The Wright Life BlogMost of us want to improve some aspect of our lives. Some of us want more - more fulfilling relationships, more satisfying careers, more money, more free time or to better manage the time we have. Sometimes we have a dream we are afraid to pursue, and sometimes we¹re not sure what we want, we just know we don¹t have it. The Wright Life is a blog devoted to inspiring readers how to make those life changes.
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It seems fitting to write this blog on the heels of Mother’s Day; as we all remember those moments filled with joy, pride and unblemished love. Parenting is an enormous event for which there is little adequate preparation. Parenting is a hurricane, or a tidal wave, an eclipse. We THINK we know how we are going to behave going in (‘when I have a child I am NEVER going to..’) but the reality is far more complex than what I gleaned from my own childhood and endless episodes of Father Knows Best.
My roost was ruled by my mother, a funny beautiful force of nature, who spouted decrees without much apparent thought. The answer was no before you even finished your sentence. Going directly to my father was considered an act of treason. When my father told us to order whatever we wanted from the menu, and my mother ordered the least expensive option, we knew what we were supposed to do. Whether there was any kind of consensus going on behind the scenes, we never knew, but the general assumption was that she certainly won the war, if not most of the battles. You did not want to make my mother upset. Ever. I loved her completely, even though I was afraid of her half the time. When she loved you, you felt crazy joy. Now, although my husband’s roost was also, apparently, ruled by his mother, his father would come home and change all the rules. Reverse decisions. Ask for the kid’s point of view (what?? This would have gotten him crucified in my house), and worse, take his kids word over his wife’s. Mix these two people together and, well, you can see where this is going…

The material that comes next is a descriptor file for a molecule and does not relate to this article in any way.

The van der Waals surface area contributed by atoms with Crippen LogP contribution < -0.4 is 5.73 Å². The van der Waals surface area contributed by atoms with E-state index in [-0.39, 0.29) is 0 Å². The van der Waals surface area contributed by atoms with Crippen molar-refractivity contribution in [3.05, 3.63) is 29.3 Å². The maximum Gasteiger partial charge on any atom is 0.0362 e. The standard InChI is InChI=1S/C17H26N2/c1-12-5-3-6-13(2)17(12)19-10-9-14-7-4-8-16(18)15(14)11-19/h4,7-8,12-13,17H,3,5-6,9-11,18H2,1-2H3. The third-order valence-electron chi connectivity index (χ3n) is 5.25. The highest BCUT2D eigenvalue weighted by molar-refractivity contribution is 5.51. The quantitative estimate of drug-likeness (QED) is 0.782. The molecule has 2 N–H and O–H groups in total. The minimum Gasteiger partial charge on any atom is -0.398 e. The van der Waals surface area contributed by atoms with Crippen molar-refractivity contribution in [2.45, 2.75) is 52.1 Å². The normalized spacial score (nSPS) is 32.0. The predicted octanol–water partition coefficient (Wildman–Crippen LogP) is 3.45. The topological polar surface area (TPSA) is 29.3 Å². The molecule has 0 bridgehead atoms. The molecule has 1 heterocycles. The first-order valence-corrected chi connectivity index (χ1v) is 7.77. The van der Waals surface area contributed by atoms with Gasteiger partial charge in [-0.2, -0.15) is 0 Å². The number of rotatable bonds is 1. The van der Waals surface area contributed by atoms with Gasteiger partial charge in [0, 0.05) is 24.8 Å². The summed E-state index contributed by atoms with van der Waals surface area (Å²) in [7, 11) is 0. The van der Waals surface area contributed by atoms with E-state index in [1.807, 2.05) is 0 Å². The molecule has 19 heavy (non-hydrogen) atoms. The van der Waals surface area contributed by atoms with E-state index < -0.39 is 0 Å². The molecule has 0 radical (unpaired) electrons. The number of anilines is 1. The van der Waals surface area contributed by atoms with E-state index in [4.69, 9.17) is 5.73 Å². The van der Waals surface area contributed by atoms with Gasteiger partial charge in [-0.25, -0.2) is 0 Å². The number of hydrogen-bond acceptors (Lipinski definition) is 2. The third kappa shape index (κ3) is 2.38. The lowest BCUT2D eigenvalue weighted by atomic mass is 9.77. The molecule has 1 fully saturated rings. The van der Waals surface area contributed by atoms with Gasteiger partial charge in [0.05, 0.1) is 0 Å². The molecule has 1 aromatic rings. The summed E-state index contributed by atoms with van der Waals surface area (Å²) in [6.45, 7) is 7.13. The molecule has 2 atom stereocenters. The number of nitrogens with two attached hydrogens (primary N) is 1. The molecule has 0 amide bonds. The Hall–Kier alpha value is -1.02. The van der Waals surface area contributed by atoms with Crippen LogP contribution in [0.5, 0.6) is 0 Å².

Almost all of us who are parents have powerful memories of that moment when our children were born, or we first saw them. When our only desire for them was to grow and learn. It is usually a moment of deep bonding between parents and their child. Then the unconscious parenting begins. Maybe a little subtle and passive-aggressive at first, but it becomes clear that there are different points of view over parenting styles and who should be doing what. We start keeping score. We think we know best or we think our spouse knows best. We begin spouting statements and behaving in ways we can’t recognize (I once, 6 months pregnant, wrestled with my teenage son trying to push him out of my room). My favorite cartoonist, Roz Chast, recounts how she once threw a hotdog at her son, and asked her daughter, when presented with a report card of 4 A’s and 1 B, what happened in B class. These are not moments of pride. These are moments when it seems you are in a remake of Invasion of the Body Snatchers. AND YOU ARE. Your body is being snatched because you are unconscious. The body snatchers are your interpretation of your parents, your childhood, and all of your beliefs about yourself and life that you allow to take charge of your words and actions. Sometimes it is obvious (I’m sure Roz knew that hot dog throwing was not her finer parenting moment) and sometimes it is unconscious, but as long as your old beliefs dictate your parenting, when your children manifest behavior that is not ok with you, you will not be able to shift it. To parent with purpose you need to find a way to partner with your spouse to see what is really happening and address the root cause.
So. Easier said than done. How do you do that? The simple answer is to be willing to become self-aware. If you are willing to look at yourself, your parenting, your children, with honesty but without judgment. If you can see when are indulging or judging behavior that does not feel ok, and you are willing to see why, you will begin to get answers. We all act like complete idiots sometimes. Sometimes there is even malice. Sometimes we get intimidated by our children’s anger. All of that is normal; none of it is parenting with purpose.
Martha Wright is a Life Coach and seminar leader with over 20 years experience designing and teaching life skills in Fortune 500 companies around the world. She lives in Princeton NJ. Follow her on Facebook and twitter. http://www.wrightlifecoach.com.
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Out With The Old Pain
In With The New Self-forgiveness
1 comment - Last on 01/18/2011